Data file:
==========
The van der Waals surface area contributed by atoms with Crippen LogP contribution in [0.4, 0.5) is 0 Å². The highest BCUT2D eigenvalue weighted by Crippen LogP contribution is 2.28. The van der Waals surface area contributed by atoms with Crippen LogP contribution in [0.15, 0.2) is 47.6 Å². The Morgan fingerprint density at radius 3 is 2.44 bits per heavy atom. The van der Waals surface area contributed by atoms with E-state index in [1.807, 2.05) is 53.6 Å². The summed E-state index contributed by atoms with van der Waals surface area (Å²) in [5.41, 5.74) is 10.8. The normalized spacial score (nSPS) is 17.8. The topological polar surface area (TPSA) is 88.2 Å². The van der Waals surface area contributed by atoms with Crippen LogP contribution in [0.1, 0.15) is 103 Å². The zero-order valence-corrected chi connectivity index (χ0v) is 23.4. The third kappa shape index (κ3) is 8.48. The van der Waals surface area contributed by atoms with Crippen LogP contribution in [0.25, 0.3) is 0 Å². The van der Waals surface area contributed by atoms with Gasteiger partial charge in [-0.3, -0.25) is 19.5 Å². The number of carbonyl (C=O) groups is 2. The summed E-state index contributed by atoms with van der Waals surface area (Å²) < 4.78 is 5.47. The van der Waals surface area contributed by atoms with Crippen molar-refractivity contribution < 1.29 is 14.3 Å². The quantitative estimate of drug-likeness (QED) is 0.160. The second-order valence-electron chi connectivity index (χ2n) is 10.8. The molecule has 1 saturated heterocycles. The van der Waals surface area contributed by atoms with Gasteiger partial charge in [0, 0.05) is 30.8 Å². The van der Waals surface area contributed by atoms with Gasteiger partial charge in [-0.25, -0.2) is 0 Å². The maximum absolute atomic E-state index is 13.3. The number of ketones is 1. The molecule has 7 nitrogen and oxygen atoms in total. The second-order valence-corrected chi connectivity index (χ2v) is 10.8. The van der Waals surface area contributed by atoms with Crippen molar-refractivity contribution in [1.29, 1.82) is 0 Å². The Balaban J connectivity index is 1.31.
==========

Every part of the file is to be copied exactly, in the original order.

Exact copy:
The van der Waals surface area contributed by atoms with Crippen LogP contribution in [0.4, 0.5) is 0 Å². The highest BCUT2D eigenvalue weighted by Crippen LogP contribution is 2.28. The van der Waals surface area contributed by atoms with Crippen LogP contribution in [0.15, 0.2) is 47.6 Å². The Morgan fingerprint density at radius 3 is 2.44 bits per heavy atom. The van der Waals surface area contributed by atoms with E-state index in [1.807, 2.05) is 53.6 Å². The summed E-state index contributed by atoms with van der Waals surface area (Å²) in [5.41, 5.74) is 10.8. The normalized spacial score (nSPS) is 17.8. The topological polar surface area (TPSA) is 88.2 Å². The van der Waals surface area contributed by atoms with Crippen LogP contribution in [0.1, 0.15) is 103 Å². The zero-order valence-corrected chi connectivity index (χ0v) is 23.4. The third kappa shape index (κ3) is 8.48. The van der Waals surface area contributed by atoms with Crippen LogP contribution in [0.25, 0.3) is 0 Å². The van der Waals surface area contributed by atoms with Gasteiger partial charge in [-0.3, -0.25) is 19.5 Å². The number of carbonyl (C=O) groups is 2. The summed E-state index contributed by atoms with van der Waals surface area (Å²) < 4.78 is 5.47. The van der Waals surface area contributed by atoms with Crippen molar-refractivity contribution < 1.29 is 14.3 Å². The quantitative estimate of drug-likeness (QED) is 0.160. The second-order valence-electron chi connectivity index (χ2n) is 10.8. The molecule has 1 saturated heterocycles. The van der Waals surface area contributed by atoms with Gasteiger partial charge in [0, 0.05) is 30.8 Å². The van der Waals surface area contributed by atoms with Gasteiger partial charge in [-0.25, -0.2) is 0 Å². The maximum absolute atomic E-state index is 13.3. The number of ketones is 1. The molecule has 7 nitrogen and oxygen atoms in total. The second-order valence-corrected chi connectivity index (χ2v) is 10.8. The van der Waals surface area contributed by atoms with Crippen molar-refractivity contribution in [1.29, 1.82) is 0 Å². The Balaban J connectivity index is 1.31.